By John Hertz: Speaking of Nero Wolfe, which I think is worth doing provided it’s one of Rex Stout’s stories, while happening to re-read ”Murder Is Corny” (1964) I found this – who knows how many times I’d seen it before it struck a spark (1980 Bantam printing of the collection Trio for Blunt Instruments, p. 134):
There it is, your one major flaw: a distorted conception of the impossible.
Stout never says Wolfe gave s-f a thought. But what more could you ask?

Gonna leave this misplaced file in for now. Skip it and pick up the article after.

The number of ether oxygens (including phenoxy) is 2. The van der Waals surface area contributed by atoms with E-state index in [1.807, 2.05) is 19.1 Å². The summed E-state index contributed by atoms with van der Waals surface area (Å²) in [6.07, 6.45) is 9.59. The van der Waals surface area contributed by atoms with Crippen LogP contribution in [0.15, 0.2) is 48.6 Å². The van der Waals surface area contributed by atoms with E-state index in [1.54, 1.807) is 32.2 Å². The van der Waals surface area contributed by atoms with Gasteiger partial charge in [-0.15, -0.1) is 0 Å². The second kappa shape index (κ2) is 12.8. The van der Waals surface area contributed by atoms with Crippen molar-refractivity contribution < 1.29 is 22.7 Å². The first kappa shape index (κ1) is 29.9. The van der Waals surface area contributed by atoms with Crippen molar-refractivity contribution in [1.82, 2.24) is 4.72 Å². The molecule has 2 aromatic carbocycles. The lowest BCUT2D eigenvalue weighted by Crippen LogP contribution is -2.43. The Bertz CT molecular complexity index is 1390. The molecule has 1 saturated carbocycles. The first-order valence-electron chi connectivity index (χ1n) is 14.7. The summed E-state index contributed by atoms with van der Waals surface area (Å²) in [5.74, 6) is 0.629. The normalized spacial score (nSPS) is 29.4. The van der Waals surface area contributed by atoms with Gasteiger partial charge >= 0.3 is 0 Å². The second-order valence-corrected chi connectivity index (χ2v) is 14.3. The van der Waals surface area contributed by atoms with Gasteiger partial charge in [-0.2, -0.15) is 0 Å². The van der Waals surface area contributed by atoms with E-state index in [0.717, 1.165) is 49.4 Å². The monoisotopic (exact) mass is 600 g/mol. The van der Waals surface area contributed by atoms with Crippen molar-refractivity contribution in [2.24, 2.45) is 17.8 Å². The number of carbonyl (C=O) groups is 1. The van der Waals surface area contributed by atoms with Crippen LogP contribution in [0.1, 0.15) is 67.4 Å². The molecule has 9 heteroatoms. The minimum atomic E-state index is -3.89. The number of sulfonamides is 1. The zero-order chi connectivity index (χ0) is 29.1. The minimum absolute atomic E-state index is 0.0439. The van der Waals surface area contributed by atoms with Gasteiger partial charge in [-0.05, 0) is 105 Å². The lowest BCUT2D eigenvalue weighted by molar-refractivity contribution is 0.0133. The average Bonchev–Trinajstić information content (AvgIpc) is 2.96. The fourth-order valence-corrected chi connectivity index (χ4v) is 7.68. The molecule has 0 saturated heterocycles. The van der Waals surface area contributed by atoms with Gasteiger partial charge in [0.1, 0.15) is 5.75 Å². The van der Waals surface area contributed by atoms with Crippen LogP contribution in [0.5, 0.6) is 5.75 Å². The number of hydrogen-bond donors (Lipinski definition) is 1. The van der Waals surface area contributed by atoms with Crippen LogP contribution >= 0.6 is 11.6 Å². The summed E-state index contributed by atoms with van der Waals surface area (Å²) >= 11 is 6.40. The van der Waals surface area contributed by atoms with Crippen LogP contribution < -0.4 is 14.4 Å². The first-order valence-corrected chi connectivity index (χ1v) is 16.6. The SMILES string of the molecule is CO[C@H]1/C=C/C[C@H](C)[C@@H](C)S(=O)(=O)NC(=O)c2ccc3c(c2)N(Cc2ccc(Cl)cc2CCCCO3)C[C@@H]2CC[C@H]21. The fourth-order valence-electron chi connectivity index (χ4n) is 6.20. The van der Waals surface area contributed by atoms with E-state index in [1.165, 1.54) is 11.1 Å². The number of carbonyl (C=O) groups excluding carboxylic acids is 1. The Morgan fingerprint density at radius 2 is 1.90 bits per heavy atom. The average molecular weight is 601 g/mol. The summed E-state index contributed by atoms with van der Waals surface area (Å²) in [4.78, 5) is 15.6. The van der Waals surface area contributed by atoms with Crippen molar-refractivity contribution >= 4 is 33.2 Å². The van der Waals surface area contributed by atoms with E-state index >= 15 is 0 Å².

The Latin above may come from the poet Virgil. Literally it’s “And [even] in Arcadia, I am”.
In a painting by Guercino of about 1620 (the cautious say “1618-1622”; computer lovers will recognize my choice) idyllic shepherds find it on a tomb. If you read E. Waugh’s Brideshead Revisited (1945), which I think is worth doing, you’ll find it’s the first part.
You can look up “Arcadia”. And you can decide for yourself about the rest.